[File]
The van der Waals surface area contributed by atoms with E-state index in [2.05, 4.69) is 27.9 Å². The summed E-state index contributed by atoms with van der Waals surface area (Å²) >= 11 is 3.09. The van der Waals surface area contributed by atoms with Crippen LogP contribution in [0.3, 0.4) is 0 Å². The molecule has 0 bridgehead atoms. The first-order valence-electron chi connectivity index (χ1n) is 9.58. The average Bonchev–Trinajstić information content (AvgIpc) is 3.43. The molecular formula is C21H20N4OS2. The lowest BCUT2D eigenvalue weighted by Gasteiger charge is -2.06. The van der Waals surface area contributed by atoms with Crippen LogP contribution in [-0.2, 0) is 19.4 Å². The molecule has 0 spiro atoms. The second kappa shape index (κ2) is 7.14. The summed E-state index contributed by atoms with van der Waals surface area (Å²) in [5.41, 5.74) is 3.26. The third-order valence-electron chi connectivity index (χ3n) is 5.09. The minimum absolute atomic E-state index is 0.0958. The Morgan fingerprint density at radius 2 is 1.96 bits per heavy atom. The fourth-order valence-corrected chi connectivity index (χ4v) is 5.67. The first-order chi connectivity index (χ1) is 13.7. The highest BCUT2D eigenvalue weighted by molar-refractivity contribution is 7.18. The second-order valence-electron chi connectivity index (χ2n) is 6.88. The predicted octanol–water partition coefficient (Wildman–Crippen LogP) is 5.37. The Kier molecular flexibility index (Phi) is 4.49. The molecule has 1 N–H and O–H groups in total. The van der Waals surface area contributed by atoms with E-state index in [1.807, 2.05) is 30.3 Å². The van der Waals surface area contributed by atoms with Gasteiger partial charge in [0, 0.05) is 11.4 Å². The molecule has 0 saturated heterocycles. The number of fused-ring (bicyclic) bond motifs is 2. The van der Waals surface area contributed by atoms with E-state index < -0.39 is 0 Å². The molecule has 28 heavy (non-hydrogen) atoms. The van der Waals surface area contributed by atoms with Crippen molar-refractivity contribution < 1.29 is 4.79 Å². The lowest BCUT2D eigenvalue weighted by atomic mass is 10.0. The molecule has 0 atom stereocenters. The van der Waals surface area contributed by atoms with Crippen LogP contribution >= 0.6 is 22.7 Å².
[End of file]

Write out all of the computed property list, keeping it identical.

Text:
The van der Waals surface area contributed by atoms with E-state index in [2.05, 4.69) is 27.9 Å². The summed E-state index contributed by atoms with van der Waals surface area (Å²) >= 11 is 3.09. The van der Waals surface area contributed by atoms with Crippen LogP contribution in [0.3, 0.4) is 0 Å². The molecule has 0 bridgehead atoms. The first-order valence-electron chi connectivity index (χ1n) is 9.58. The average Bonchev–Trinajstić information content (AvgIpc) is 3.43. The molecular formula is C21H20N4OS2. The lowest BCUT2D eigenvalue weighted by Gasteiger charge is -2.06. The van der Waals surface area contributed by atoms with Crippen LogP contribution in [-0.2, 0) is 19.4 Å². The molecule has 0 spiro atoms. The second kappa shape index (κ2) is 7.14. The summed E-state index contributed by atoms with van der Waals surface area (Å²) in [5.41, 5.74) is 3.26. The third-order valence-electron chi connectivity index (χ3n) is 5.09. The minimum absolute atomic E-state index is 0.0958. The Morgan fingerprint density at radius 2 is 1.96 bits per heavy atom. The fourth-order valence-corrected chi connectivity index (χ4v) is 5.67. The first-order chi connectivity index (χ1) is 13.7. The highest BCUT2D eigenvalue weighted by molar-refractivity contribution is 7.18. The second-order valence-electron chi connectivity index (χ2n) is 6.88. The predicted octanol–water partition coefficient (Wildman–Crippen LogP) is 5.37. The Kier molecular flexibility index (Phi) is 4.49. The molecule has 1 N–H and O–H groups in total. The van der Waals surface area contributed by atoms with E-state index in [1.807, 2.05) is 30.3 Å². The van der Waals surface area contributed by atoms with Gasteiger partial charge in [0, 0.05) is 11.4 Å². The molecule has 0 saturated heterocycles. The number of fused-ring (bicyclic) bond motifs is 2. The van der Waals surface area contributed by atoms with E-state index < -0.39 is 0 Å². The molecule has 28 heavy (non-hydrogen) atoms. The van der Waals surface area contributed by atoms with Crippen molar-refractivity contribution < 1.29 is 4.79 Å². The lowest BCUT2D eigenvalue weighted by atomic mass is 10.0. The molecule has 0 atom stereocenters. The van der Waals surface area contributed by atoms with Crippen LogP contribution >= 0.6 is 22.7 Å².